Ok, once and for all, pictures of your animals making stupid faces are not funny. Seriously. Lesson learnt. Lindsay Conn speaks to some local comedians about the real funny business.
Turn the telly on to any channel and it won’t be long before you see a comedian turning their hand to something outwith their calling. They present chat shows, they interview pop stars, they even give you guided tours into their struggle with manic depression. Comedians have become such huge celebrity property in recent years that it is easy to forget what brought them into the public eye in the first place.
With this in mind, I ventured down to The Stand Comedy Club on Woodlands Road, to see the reality at the grassroots of the profession. The comedians I spoke to there didn’t think it was as rock ‘n’ roll as the industry darlings would have you believe.
“I think it can be quite dangerous,” says Susan Calman, when asked about the Russell Brands of the world. “It encourages people to get into comedy for the wrong reasons; they want to get on the telly or be famous, and that doesn’t happen a lot”. But it’s not all attention-seeking anymore: comedians are often called on to take roles they haven’t prepared for. As the late, great Mitch Hedberg once riffed, “When you’re in Hollywood and you’re a comedian, everybody wants you to do other things. ‘All right, you’re a stand-up comedian—can you write us a script?’ That’s not fair. That’s like if I worked hard to become a cook, and I’m a really good cook, they’d say, ‘OK, you’re a cook. Can you farm?’” But even the immortal Stephen Fry had to start off by sweating out new material in front of a tough crowd.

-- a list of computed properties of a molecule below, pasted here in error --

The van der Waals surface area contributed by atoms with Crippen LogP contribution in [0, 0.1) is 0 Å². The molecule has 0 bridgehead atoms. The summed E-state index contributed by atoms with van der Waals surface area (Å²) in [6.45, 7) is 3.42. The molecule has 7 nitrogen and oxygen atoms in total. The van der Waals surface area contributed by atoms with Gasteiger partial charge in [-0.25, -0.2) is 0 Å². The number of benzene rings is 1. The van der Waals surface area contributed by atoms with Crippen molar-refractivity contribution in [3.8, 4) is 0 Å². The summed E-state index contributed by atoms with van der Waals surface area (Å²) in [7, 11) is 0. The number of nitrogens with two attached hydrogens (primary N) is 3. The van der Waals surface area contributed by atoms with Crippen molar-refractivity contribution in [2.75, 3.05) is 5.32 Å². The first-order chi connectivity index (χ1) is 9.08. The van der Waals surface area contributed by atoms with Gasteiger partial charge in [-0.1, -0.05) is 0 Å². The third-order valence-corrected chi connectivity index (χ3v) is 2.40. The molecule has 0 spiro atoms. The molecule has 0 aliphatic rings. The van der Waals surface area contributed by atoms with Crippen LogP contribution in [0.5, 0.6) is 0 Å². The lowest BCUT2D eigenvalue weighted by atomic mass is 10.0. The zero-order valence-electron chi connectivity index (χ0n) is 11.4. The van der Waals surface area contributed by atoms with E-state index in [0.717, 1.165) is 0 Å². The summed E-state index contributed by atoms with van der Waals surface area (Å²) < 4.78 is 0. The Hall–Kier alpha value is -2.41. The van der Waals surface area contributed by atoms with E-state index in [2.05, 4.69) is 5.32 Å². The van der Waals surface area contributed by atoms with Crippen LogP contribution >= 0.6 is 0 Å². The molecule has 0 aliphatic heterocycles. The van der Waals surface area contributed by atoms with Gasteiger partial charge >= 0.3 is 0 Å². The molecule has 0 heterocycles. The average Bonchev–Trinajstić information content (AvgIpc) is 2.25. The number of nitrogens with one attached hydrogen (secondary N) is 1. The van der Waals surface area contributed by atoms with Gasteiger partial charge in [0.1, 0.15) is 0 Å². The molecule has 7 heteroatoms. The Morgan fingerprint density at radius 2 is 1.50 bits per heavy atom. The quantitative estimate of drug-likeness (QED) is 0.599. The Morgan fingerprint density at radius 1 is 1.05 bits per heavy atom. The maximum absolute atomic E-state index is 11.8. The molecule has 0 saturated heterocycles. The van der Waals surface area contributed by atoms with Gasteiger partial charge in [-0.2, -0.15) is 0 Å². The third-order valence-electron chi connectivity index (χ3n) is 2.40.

Rather than being lured towards comedy for the promise of money and recognition, Calman entered the profession after walking away from a career that promised both. She studied law at the University of Glasgow, which led to an appointment as a corporate lawyer after graduation. “I had an epiphany on my 30th birthday, and I said to myself, do you really want to be doing this for the rest of your life?”
Tom Brogan of Glasgow-based sketch comedy troupe You Owe Me Glue has similar views on the 9 to 5 life. “Of course working in offices and constantly thinking about killing yourself is brilliant. Who wouldn’t want that life? But comedy is too much of a thrill to abandon for the daily conundrum of ‘how will I do it’ and ‘should I leave a note?’ No matter how much of an uphill struggle comedy seems, I really can’t see myself chucking it in to pursue that coveted team leader’s job at the box factory.”
Local comic Rab Brown agrees. After dropping out of a drama course at university, he decided that he missed the thrill of performance and emailed The Stand to see if he could join in on one of their Red Raw shows. Red Raw is an open mic night, which combines the uneasy stuttering of first-time comedians with more established acts trying out new material. The shows can be a baptism by fire, with a demanding crowd. Calman, who also worked up the ranks at Red Raw, confesses that she thought she was “the business” until her first ten-minute experience. “It was the worst fucking night of my life. I went home and cried for five days”.